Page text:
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NSW Waste Less, Recycle More Initiative and What This Means for You

In Australia, one of the rapidly growing issues is waste management, particularly because people are now producing more waste than they did a few years ago. Between the year 2002 and 2006, the generation of waste in the country increased by around 31 percent to over 43.8 million metric tonnes. The result was the launch of waste reform programs across the country at State, Commonwealth and the local government levels. The complexity of state legislation and Commonwealth and the high costs associated with the increasing waste means that any business in the country has to ensure that it is managing waste effectively and reducing the output.

New South Wales Reform

In the year 2012, the Environment Minister, Hon. Robyn Parker accredited KPMG to do an independent review of the waste in New South Wales and Environment Levy. The ministry established the levy under the Protection of the Environment Operations Act 1997 (NSW) to help in waste avoidance and the recovery of resources by making financial disincentive to transporting waste to landfill and then channelling the revenue to the resource recovery infrastructure. More recently, people started criticising the levy for:

  • Generation of illegal dumping
  • Inappropriate revenue allocation
  • Being very expensive and contributing a large portion of the waste transported across the country’s borders. The producers of this waste do that with the aim of reducing or avoiding levy payment.

In addition to that, the waste levy has successfully improved the recycling rates in New South Wales. Between the year 2010 and 2011, the businesses and residents in NSW recycled around 63 percent of the waste they generated. That is more than the 45 percent they recycled between the year 2002 and the year 2003.

KPMG review influenced the NSW Government to release the Waste Less, Recycle More initiative, which is a 5-year $465.7 million waste collection and recycling agenda for New South Wales. The aim of this initiative was to transform the waste and the recycling processes in NSW. The other aims were to change the waste levy and increase recycling. The government spends over $250 million for every five years to fund:

  • New recycling infrastructure and large-scale waste infrastructure to support the communities that have been paying the waste levy.
  • The upgrade of recycling facilities
  • The drop-off centres
  • The garden and food organics processing
  • Support for businesses and recycling innovation for businesses to increase on-site recycling.

The Waste Less, Recycle More initiative, which commenced in July 2013, introduced new local council programs. They involved Waste and Sustainability Improvement Payment, which the waste producers have to pay to the eligible councils after every five years as a way of supporting the waste and recycling initiatives.

The ministry improves the operation of that waste levy through structural adjustment program with an aim of helping NSW metal shredders in addition to reinstating 10 percent exemption levy for any disposal of virgin excavated materials. The amendments formed part of the NSW Waste Regulation review.

What the NSW Waste Less, Recycle More initiative means for you

The NSW Government decided to extend the Waste Less, Recycle More initiative up to 2021 in the year 2017 with further $337 million funding. The extension guaranteed to fund from 1st July 2017 until 2021 as a way of continuing the underway work to improve the waste management in NSW, recycling services and deliver waste to ensure that the environment is clean. The 2017-21 Waste Less, Recycle More brochure provided more information on the priorities, programs and grants and the program extension. Therefore,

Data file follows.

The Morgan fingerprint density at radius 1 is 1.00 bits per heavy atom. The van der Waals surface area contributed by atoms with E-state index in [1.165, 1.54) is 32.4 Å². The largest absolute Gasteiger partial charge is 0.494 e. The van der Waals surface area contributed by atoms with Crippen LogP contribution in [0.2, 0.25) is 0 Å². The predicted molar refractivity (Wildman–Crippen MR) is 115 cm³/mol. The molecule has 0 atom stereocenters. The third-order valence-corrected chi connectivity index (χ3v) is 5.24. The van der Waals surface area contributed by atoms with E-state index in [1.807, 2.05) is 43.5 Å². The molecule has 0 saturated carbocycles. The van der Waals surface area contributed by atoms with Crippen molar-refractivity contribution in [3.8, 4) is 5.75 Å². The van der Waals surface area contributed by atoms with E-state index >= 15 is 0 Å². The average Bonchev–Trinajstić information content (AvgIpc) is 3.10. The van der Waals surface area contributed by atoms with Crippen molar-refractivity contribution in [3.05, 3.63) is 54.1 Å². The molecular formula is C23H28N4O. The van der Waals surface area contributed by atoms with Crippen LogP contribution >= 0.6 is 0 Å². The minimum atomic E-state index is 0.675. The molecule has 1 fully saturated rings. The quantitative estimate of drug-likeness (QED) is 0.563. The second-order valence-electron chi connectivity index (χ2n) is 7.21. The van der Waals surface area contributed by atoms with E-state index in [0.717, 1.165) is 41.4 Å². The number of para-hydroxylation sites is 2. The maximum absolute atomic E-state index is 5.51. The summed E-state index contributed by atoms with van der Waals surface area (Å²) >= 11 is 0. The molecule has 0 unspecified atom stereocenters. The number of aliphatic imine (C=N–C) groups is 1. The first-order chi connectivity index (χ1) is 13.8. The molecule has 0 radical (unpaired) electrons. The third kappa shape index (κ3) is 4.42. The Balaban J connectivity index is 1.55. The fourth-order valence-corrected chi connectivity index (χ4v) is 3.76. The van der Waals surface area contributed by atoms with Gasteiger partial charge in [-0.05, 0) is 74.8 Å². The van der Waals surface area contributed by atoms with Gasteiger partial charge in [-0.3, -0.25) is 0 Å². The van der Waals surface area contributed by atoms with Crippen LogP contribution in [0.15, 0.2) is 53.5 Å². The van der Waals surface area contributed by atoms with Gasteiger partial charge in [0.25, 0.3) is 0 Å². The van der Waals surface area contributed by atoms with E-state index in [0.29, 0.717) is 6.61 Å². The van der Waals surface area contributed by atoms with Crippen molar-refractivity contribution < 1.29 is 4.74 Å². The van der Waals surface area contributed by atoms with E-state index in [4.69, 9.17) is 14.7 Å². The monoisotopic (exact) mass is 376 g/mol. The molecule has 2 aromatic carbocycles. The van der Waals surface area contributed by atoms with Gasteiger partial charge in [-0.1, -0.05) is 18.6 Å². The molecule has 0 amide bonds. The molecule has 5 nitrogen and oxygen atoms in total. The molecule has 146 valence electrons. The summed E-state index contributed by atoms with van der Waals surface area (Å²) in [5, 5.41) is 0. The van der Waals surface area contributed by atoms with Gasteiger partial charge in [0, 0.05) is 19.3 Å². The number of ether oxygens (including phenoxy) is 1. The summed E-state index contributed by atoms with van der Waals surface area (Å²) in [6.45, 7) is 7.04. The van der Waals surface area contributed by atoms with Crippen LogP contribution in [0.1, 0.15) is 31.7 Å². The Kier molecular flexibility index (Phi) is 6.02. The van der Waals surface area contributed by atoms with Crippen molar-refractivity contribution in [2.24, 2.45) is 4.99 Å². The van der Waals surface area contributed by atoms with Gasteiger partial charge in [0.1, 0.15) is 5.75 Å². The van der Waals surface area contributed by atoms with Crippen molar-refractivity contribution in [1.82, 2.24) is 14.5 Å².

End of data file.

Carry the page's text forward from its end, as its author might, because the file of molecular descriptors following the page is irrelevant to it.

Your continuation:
• In the near future, you are likely to see more Federal intervention when it comes to tackling the issues of waste management and ensuring that Australia has met its international obligations.
  • The waste reforms are likely to bring about more important opportunities and changes for businesses.
  • The waste levy, particularly in New South Wales will discourage poor waste management practices – the businesses should invest in and explore the waste reduction and recycling initiatives that minimise the waste that contributes to a landfill.
  • The incentive for businesses and residents to reduce waste will continue and technologies, including conversion of waste to energy, are likely to offer more options for people who want to deal with the eligible waste fuels.
  • The reforms show that the government will penalise businesses that produce more waste and increase the levies for such businesses. If you are a business owner, you should come up with ways of reducing and managing the waste from your business so that you can reduce the regulatory risk.

The NSW Waste Less, Recycle More initiative encourages the local communities to think in a different way when it comes to recycling, waste avoidance, illegal dumping and littering. The program delivers value for money waste infrastructure for easier households to do what is right. It is also driving innovative regulatory approaches as a way of protecting the environment and supporting waste program investments.

Paul’s Rubbish Removal supports the decision to recycle waste when possible and helping the local community with quick and affordable rubbish removal. The availability of a 24/7 rubbish removal service certainly helps with minimising and reducing the number of illegal rubbish dumping activities.

Sarah Ann

Sarah Ann

Sarah Ann is a Digital Content Writer for Paul's Rubbish Removal. Sarah is a huge advocate for recycling, environmental sustainability, health and well-being and has a genuine love for all sea animals. Keep up with Sarah by following Paul's Rubbish Removal blog!

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